Amendment of Trust Deed not contrary to charitable objects is not a reason to upholds registration of educational institution u/s 12A
Fact and Issue of the case
This is an appeal by the assessee against the order dated 23-11-2011 of DIT(E), Bangalore, passed u/s 12AA(3) of the IT Act, 1961, whereby the registration granted to the assessee u/s 12A of the Act was cancelled by the DIT(E), Bangalore, with effect from assessment year 2009-10. The assessee is a charitable Trust. It was granted registration u/s 12A of the Act on 02-06-1986. There was a survey conducted in the premises of the assessee on 16-09-2011. According to the DIT(E) the survey revealed that the assessee was running the educational institution on commercial basis and also violated provisions of sec. 13(1)(c) of the IT Act, 1961. Further, the DIT(E) noticed that the assessee had carried out amendment to the Trust Deed without prior approval of the department. For the above reasons, the DIT(E) wanted to cancel the registration already granted to the assessee u/s 12A of the Act. Accordingly, the DIT(E) issued a show cause notice.
The power to cancel registration already granted u/s. 12AA of the Act is contained in Sec. 12AA(3) of the Act and it reads as follows:
Where a trust or an institution has been granted registration under clause (b) of sub-section (1) and subsequently the Commissioner is satisfied that the activities of such trust or institution are not genuine or are not being carried out in accordance with the objects of the trust or institution, as the case may be, he shall pass an order in writing cancelling the registration of such trust or institution.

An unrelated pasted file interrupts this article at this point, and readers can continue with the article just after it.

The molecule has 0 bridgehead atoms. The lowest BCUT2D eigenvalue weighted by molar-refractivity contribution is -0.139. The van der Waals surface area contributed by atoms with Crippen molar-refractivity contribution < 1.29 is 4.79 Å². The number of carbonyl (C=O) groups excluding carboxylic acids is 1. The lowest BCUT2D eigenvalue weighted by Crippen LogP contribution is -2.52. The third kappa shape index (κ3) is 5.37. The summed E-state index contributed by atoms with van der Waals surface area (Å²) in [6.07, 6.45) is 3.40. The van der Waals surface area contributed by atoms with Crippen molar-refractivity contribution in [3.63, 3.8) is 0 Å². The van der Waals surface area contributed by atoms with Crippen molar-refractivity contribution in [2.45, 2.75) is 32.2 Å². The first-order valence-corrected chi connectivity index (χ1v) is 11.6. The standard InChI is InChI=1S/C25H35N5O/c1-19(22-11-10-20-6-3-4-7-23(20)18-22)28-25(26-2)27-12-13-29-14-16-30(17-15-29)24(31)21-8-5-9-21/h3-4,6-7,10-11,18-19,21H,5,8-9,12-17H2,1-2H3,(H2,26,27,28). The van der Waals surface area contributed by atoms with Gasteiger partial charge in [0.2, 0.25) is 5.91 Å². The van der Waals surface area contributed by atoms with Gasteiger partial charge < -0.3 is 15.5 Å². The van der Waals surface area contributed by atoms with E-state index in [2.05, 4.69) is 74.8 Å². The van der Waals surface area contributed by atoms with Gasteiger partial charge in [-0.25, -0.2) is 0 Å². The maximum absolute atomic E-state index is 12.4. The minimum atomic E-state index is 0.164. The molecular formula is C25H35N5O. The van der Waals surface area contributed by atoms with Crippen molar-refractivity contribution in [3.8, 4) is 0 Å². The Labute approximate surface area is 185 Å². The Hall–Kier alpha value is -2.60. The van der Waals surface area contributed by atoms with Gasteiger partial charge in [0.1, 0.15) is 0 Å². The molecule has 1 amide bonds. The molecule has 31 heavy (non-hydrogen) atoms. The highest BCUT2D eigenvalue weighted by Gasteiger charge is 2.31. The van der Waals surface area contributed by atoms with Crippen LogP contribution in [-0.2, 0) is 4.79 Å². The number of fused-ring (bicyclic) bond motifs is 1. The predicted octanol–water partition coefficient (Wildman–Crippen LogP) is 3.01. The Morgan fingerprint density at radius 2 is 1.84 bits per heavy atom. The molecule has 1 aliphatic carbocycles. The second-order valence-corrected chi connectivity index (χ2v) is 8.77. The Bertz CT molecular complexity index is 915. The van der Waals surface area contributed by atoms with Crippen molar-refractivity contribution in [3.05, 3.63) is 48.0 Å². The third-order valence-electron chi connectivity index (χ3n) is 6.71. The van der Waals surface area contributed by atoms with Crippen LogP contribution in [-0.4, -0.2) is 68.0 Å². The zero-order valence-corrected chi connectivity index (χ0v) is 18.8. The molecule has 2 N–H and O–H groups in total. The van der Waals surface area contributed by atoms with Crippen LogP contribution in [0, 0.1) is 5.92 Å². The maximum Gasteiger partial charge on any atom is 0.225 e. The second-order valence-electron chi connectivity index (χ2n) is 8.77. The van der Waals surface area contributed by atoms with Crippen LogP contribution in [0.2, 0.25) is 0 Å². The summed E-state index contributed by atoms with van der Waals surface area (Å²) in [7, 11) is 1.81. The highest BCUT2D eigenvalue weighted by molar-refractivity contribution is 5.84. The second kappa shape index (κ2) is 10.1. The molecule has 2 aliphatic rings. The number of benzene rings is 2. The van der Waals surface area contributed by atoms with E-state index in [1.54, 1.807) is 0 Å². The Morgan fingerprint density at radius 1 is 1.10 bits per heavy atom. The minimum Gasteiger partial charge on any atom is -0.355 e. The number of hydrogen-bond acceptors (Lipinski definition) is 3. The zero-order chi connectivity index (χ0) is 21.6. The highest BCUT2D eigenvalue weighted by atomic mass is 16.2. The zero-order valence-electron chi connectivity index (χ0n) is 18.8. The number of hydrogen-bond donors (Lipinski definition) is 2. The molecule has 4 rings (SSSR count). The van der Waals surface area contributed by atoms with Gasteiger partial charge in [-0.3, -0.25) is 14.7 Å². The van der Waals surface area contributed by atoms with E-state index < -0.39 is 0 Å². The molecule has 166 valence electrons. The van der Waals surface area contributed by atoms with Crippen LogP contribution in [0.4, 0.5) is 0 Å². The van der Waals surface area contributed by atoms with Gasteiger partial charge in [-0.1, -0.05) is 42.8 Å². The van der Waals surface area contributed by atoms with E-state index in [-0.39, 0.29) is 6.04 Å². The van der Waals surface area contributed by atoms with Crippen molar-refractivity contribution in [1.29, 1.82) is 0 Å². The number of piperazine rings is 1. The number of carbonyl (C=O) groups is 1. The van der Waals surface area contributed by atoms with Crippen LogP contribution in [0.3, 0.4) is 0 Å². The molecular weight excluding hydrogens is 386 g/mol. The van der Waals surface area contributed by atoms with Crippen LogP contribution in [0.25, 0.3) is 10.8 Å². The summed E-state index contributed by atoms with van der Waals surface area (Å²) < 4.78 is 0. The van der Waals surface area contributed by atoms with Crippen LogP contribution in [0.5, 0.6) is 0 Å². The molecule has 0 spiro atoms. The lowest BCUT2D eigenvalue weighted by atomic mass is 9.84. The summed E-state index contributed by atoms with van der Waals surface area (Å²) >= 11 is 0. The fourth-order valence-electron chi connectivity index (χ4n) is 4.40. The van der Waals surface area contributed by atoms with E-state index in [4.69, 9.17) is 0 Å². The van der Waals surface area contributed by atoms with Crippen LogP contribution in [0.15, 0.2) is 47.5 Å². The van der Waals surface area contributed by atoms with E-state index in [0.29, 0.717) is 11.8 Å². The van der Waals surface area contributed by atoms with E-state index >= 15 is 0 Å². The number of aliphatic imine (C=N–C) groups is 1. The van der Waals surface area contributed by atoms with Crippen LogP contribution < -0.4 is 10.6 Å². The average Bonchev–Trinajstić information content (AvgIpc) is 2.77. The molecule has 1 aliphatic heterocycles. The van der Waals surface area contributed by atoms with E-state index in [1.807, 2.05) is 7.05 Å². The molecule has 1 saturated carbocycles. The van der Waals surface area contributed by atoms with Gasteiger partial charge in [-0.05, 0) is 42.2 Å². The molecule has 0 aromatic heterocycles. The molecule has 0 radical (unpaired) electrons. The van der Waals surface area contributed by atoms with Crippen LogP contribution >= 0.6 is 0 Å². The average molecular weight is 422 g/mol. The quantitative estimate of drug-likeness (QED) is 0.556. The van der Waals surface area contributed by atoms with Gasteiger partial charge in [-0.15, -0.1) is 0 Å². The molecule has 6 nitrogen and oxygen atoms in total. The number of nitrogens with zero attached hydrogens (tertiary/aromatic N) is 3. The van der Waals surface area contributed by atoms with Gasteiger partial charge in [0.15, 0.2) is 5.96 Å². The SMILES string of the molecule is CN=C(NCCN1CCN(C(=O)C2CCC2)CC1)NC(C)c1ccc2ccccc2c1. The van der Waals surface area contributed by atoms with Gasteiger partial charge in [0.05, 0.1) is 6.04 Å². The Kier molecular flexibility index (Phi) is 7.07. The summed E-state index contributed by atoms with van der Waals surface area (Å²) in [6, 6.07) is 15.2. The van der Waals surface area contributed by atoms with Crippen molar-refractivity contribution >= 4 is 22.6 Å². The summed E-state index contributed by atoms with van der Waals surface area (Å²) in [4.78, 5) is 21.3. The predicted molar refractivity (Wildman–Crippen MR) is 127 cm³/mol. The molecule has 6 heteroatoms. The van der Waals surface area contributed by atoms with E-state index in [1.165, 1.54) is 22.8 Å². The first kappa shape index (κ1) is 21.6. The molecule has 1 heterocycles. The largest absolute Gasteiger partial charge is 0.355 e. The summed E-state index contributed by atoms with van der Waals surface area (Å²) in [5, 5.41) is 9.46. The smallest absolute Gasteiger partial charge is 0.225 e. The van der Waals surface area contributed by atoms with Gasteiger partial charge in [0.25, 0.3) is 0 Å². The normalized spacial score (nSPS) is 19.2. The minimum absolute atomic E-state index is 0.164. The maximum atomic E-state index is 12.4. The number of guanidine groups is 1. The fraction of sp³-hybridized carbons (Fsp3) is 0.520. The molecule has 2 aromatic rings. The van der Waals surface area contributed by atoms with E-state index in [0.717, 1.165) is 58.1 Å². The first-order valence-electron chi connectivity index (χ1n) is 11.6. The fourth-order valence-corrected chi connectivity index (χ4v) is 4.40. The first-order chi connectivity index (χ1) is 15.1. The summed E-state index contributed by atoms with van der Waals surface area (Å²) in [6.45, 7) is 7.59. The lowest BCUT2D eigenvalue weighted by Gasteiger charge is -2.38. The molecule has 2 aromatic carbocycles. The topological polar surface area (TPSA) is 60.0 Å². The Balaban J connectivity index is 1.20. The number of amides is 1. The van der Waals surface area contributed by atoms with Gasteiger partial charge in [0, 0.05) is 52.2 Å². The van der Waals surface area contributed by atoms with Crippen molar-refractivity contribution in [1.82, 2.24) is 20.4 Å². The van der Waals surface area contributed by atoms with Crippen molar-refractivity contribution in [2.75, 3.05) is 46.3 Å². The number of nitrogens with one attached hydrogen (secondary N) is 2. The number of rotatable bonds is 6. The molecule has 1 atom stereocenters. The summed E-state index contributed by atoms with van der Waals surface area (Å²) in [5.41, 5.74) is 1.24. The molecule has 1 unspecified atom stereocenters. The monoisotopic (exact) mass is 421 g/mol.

Provided that no order under this sub-section shall be passed unless such trust or institution has been given a reasonable opportunity of being heard.
A perusal of the above provisions shows that the power to cancel registration already granted can be done in two situations;
(a) satisfaction of the Commissioner that the activities of the trust or institution are not genuine
(b) satisfaction of the Commissioner that the activities of the trust or institution are not being carried out in accordance with the objects of the trust or institution.
In the impugned order there is no finding on the satisfaction of any of the above two conditions. The objects of the appellant are charitable and on this aspect there is no dispute or doubt. There is no finding that the objects of the trust after the amendment of the trust deed are not charitable. We have perused the amendment to the trust deed and are of the view that the charitable nature of the trust remains intact. A mere finding that the objects of the appellant have been altered without the consent of the department would not be sufficient to exercise the power u/s. 12AA(3) of the Act without giving a finding that the appellants objects are no longer charitable. On this score the impugned order is liable to set aside.
Observation of the Court
Apart from the above, we also agree with the submission on behalf of the Appellant that the objects of the appellant even after the amendment of the trust deed continue to be charitable. The amendment is a mere power conferred on the Trust or other institution. It has to be shown on facts that any amendment to the objects clause has resulted in the trust or institution becoming non charitable in character. There is no such finding in the impugned order and even on this ground the impugned order is liable to be set aside. The decision of the Honble Allahabad High Court in our view is not applicable to the facts of the present case. As rightly contended on behalf of the Appellant in that case there was a drastic change of objects. The Honble High Court has specifically noted the failure of the assessee in that case to show that the altered objects and the original objects were the same and that they were charitable. The ratio laid down in the said case has to be read in the context of the above facts of the said case. In the case of the Appellant the objects continue to be the same even after amendment of the trust deed and therefore the very foundation on which the registration was granted to the appellant is not removed.